Society for Museum Archaeology provides rationalisation guidance

New publication highlights challenges of storing archaeological collections
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Simon Stephens
Rationalisation of archaeological collections is unlikely to release large amounts of storage space, according to new guidance from the Society for Museum Archaeology (SMA).

The SMA has been working with Historic England to highlight the pressures that museums with archaeological collections are facing in terms of diminishing storage space, staff reductions and loss of expertise.

The guidance on rationalisation marks the final stage of this collaborative project that has also involved five institutions responsible for the collection and care of archaeological archives: Museum of London; Museums Worcestershire; Stroud Museum; Suffolk County Council; and Tullie House Museum and Art Gallery.

Rationalisation (applying selection strategies to accessioned archaeological project archives with the aim of de-selecting parts of the collection) has been suggested as a way to alleviate the archaeological archive storage problem.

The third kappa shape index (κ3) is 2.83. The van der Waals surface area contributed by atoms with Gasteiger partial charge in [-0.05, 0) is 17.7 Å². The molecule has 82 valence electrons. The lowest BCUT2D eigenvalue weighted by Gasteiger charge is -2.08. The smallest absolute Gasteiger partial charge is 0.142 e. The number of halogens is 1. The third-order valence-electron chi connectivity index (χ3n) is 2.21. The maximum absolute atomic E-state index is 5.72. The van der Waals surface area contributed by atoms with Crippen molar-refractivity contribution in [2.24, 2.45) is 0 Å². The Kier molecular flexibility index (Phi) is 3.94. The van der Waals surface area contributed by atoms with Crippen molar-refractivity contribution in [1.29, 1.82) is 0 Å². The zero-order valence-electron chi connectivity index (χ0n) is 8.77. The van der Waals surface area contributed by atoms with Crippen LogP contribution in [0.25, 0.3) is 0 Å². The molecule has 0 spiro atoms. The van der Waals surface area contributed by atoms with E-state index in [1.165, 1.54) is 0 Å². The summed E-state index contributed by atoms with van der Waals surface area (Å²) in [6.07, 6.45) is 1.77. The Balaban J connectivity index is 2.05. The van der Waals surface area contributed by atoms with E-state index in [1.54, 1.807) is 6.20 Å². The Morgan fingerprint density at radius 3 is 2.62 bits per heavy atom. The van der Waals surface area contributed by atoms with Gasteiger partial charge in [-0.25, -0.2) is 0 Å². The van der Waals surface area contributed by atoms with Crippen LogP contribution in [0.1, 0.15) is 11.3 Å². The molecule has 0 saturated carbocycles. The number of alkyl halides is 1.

But an SMA statement to accompany its guidance said: “All five participating institutions conclusively demonstrated that rationalisation is not a cost-effective way to increase storage capacity. The costs and resources required to undertake rationalisation and disposal to its conclusion were high, while the amount of space it released was relatively small.

“Perhaps it is time for the sector to change its view of rationalisation as not so much a solution to archaeology’s storage crisis but an opportunity to revisit the significance of our collections so they can be used in the most effective way possible.”

The publication of the SMA’s Guidance for the Rationalisation of Museum Archaeology Collections is intended to provide museum professionals practical advice and support.

“SMA is grateful to Historic England for enabling this piece of work to be undertaken so as to enable all those responsible for the care of archaeological collections to embark on a rationalisation project with their eyes wide open to both the challenges and benefits such an endeavour can bring,” SMA chair Gail Boyle said.

The SMA is the subject specialist network for British Archaeology in the UK. It promotes museum involvement in archaeology and encourages greater public understanding of archaeology. Historic England (formerly known as English Heritage), is the public body that champions and protects England’s historic places.

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